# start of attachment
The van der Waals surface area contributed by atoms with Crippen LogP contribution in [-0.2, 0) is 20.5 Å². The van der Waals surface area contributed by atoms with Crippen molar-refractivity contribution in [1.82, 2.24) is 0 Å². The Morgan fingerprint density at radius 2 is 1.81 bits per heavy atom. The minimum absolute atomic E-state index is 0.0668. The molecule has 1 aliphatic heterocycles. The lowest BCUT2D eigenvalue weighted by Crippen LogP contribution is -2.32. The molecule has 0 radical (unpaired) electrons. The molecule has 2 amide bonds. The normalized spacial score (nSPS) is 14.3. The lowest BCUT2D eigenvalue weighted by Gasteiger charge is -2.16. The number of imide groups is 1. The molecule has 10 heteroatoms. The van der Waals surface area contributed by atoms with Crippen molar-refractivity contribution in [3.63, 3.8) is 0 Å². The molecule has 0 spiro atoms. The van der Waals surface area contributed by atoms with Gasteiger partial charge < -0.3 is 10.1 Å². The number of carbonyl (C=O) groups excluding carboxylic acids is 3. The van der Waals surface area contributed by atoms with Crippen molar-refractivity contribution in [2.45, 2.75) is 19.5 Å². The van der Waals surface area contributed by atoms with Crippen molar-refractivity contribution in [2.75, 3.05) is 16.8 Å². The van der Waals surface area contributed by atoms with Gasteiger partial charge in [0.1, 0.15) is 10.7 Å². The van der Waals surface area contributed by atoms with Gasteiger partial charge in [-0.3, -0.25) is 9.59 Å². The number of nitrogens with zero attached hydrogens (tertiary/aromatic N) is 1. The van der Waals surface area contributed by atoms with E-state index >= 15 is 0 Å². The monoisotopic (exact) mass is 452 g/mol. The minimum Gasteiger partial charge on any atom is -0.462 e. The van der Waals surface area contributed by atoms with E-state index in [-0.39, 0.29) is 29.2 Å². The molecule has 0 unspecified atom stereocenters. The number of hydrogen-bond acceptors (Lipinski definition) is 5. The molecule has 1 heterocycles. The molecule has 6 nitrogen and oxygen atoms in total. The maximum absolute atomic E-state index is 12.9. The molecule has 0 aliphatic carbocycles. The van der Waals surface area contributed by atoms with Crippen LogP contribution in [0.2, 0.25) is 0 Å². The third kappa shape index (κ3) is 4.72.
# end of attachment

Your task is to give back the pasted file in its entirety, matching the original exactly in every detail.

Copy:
The van der Waals surface area contributed by atoms with Crippen LogP contribution in [-0.2, 0) is 20.5 Å². The van der Waals surface area contributed by atoms with Crippen molar-refractivity contribution in [1.82, 2.24) is 0 Å². The Morgan fingerprint density at radius 2 is 1.81 bits per heavy atom. The minimum absolute atomic E-state index is 0.0668. The molecule has 1 aliphatic heterocycles. The lowest BCUT2D eigenvalue weighted by Crippen LogP contribution is -2.32. The molecule has 0 radical (unpaired) electrons. The molecule has 2 amide bonds. The normalized spacial score (nSPS) is 14.3. The lowest BCUT2D eigenvalue weighted by Gasteiger charge is -2.16. The number of imide groups is 1. The molecule has 10 heteroatoms. The van der Waals surface area contributed by atoms with Crippen molar-refractivity contribution in [3.63, 3.8) is 0 Å². The molecule has 0 spiro atoms. The van der Waals surface area contributed by atoms with Gasteiger partial charge < -0.3 is 10.1 Å². The number of carbonyl (C=O) groups excluding carboxylic acids is 3. The van der Waals surface area contributed by atoms with Crippen molar-refractivity contribution in [2.45, 2.75) is 19.5 Å². The van der Waals surface area contributed by atoms with Crippen molar-refractivity contribution in [2.75, 3.05) is 16.8 Å². The van der Waals surface area contributed by atoms with Gasteiger partial charge in [0.1, 0.15) is 10.7 Å². The van der Waals surface area contributed by atoms with Gasteiger partial charge in [-0.3, -0.25) is 9.59 Å². The number of nitrogens with zero attached hydrogens (tertiary/aromatic N) is 1. The van der Waals surface area contributed by atoms with E-state index >= 15 is 0 Å². The monoisotopic (exact) mass is 452 g/mol. The minimum Gasteiger partial charge on any atom is -0.462 e. The van der Waals surface area contributed by atoms with E-state index in [-0.39, 0.29) is 29.2 Å². The molecule has 0 unspecified atom stereocenters. The number of hydrogen-bond acceptors (Lipinski definition) is 5. The molecule has 1 heterocycles. The molecule has 6 nitrogen and oxygen atoms in total. The maximum absolute atomic E-state index is 12.9. The molecule has 0 aliphatic carbocycles. The van der Waals surface area contributed by atoms with Crippen LogP contribution in [0.2, 0.25) is 0 Å². The third kappa shape index (κ3) is 4.72.